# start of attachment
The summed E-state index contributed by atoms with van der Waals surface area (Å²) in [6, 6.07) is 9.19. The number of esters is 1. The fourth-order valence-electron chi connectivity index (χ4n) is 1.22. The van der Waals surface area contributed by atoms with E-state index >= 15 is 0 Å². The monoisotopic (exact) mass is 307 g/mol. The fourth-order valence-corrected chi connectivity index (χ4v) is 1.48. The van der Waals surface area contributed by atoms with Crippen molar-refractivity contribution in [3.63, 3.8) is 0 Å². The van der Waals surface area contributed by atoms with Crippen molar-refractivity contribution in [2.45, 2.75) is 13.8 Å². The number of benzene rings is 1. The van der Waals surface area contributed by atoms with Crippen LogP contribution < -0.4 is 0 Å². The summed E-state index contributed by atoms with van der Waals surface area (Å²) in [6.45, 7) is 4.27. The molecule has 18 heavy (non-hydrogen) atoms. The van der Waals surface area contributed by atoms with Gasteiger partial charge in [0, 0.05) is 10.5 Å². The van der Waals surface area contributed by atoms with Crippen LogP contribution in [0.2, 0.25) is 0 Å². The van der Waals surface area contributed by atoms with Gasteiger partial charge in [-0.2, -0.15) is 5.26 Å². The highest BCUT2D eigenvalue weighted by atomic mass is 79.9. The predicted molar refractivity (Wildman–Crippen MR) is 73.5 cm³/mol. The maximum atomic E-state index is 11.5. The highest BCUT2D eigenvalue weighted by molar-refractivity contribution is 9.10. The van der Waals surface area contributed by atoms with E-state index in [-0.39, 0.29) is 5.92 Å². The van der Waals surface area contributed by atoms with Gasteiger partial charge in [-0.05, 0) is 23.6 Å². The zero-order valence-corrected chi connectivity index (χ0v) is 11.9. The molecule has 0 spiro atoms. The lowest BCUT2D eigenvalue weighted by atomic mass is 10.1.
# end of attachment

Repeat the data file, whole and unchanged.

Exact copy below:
The summed E-state index contributed by atoms with van der Waals surface area (Å²) in [6, 6.07) is 9.19. The number of esters is 1. The fourth-order valence-electron chi connectivity index (χ4n) is 1.22. The van der Waals surface area contributed by atoms with E-state index >= 15 is 0 Å². The monoisotopic (exact) mass is 307 g/mol. The fourth-order valence-corrected chi connectivity index (χ4v) is 1.48. The van der Waals surface area contributed by atoms with Crippen molar-refractivity contribution in [3.63, 3.8) is 0 Å². The van der Waals surface area contributed by atoms with Crippen molar-refractivity contribution in [2.45, 2.75) is 13.8 Å². The number of benzene rings is 1. The van der Waals surface area contributed by atoms with Crippen LogP contribution < -0.4 is 0 Å². The summed E-state index contributed by atoms with van der Waals surface area (Å²) in [6.45, 7) is 4.27. The molecule has 18 heavy (non-hydrogen) atoms. The van der Waals surface area contributed by atoms with Gasteiger partial charge in [0, 0.05) is 10.5 Å². The van der Waals surface area contributed by atoms with Crippen LogP contribution in [0.2, 0.25) is 0 Å². The van der Waals surface area contributed by atoms with Gasteiger partial charge in [-0.2, -0.15) is 5.26 Å². The highest BCUT2D eigenvalue weighted by atomic mass is 79.9. The predicted molar refractivity (Wildman–Crippen MR) is 73.5 cm³/mol. The maximum atomic E-state index is 11.5. The highest BCUT2D eigenvalue weighted by molar-refractivity contribution is 9.10. The van der Waals surface area contributed by atoms with E-state index in [-0.39, 0.29) is 5.92 Å². The van der Waals surface area contributed by atoms with Gasteiger partial charge in [-0.05, 0) is 23.6 Å². The zero-order valence-corrected chi connectivity index (χ0v) is 11.9. The molecule has 0 spiro atoms. The lowest BCUT2D eigenvalue weighted by atomic mass is 10.1.